The eastern edge of Syangboche is called Om Lhasa, and if I were to build a hotel that would be a good location. I stood on the sun-drenched hill on that bright and shining morning, and my heart was filled with inexpressible joy. There was no more magnificent and massive scenery than this view. There was Ama Dablam (‘mother’s necklace’), and beyond the ridge that linked Lhotse and Nuptse, was the part of Everest above the 8,000m South Col. To the right of Ama Dablam are Kangtega and Thamserku, and to the south are the Kongde peaks that line either side of the narrow Dudh Kosi river valley. Thamserku looms above, piercing the sky like the tip of a spear.
What is it that makes the Himalaya so beautiful? If I look at them, I realise that it is nothing more than the chiaroscuro of white and black mountains against a blue sky. However, when I really look at the mountains, I am overwhelmed and impressed by their beauty. I wonder if it is because of their massive scale, or because of their steepness and perpetual coats of ice and snow. The landscape of mountains formed by a billion years of pressure from land and air is endowed with limitless beauty for that very reason.
I thought that this was probably the only place where I could build a hotel. The southern edge of the Syangboche plateau seemed like a likely place for an airfield for small, light aircraft.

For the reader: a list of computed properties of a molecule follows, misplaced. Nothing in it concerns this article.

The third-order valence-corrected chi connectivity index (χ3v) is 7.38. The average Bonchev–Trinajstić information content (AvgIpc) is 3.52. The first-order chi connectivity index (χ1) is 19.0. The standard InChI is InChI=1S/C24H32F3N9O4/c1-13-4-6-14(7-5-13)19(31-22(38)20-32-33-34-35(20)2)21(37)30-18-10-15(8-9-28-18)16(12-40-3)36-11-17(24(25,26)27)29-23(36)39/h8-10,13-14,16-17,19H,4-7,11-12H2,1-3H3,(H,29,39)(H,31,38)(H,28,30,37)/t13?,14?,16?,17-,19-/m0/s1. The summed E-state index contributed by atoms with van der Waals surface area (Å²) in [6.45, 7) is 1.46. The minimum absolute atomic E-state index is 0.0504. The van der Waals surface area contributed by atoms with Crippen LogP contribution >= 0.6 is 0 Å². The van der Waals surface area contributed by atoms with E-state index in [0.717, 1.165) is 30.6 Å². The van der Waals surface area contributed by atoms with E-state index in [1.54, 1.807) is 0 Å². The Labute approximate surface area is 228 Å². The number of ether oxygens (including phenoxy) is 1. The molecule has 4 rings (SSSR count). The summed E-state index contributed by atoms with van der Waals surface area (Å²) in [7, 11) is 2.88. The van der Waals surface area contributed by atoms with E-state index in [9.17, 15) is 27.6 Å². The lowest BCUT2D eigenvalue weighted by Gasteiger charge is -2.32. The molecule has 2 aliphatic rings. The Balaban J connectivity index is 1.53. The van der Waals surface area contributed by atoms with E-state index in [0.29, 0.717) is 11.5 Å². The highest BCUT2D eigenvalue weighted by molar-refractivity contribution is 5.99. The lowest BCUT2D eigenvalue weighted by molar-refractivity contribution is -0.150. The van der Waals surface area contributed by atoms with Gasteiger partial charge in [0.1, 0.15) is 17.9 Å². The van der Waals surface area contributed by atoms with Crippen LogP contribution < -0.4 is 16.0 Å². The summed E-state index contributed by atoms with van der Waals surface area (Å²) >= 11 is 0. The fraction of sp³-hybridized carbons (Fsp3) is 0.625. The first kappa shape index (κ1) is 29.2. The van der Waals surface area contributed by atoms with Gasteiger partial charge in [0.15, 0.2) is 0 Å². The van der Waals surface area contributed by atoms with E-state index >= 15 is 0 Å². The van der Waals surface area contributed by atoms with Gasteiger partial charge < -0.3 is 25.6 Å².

Turning point in Kathmandu
Returning to Kathmandu, I reflected on my two years of life in the city, including the trip to Tengboche. Other than desk work, I had come in contact with the reality of Nepal as a nation through research in cottage industry around Jiri, forest survey in the Tarai to build a paper mill, and a survey of hand-loom fabrics in Kathmandu Valley.
After a year had passed, the job satisfaction gradually faded. I was soon turning 34, and did not think about returning to Japan. I needed to achieve something, and do it fast. The dream of constructing the Hotel Everest View that I had brought back from Namche Bazar appeared to me like a ray of light.
It took us a month and a half to complete the hotel proposal, with the drawing for the building, the estimate for the cost, and the prospective for income and expenditure. Submitting these paperwork to the government of Nepal, we applied for the permission for the hotel construction.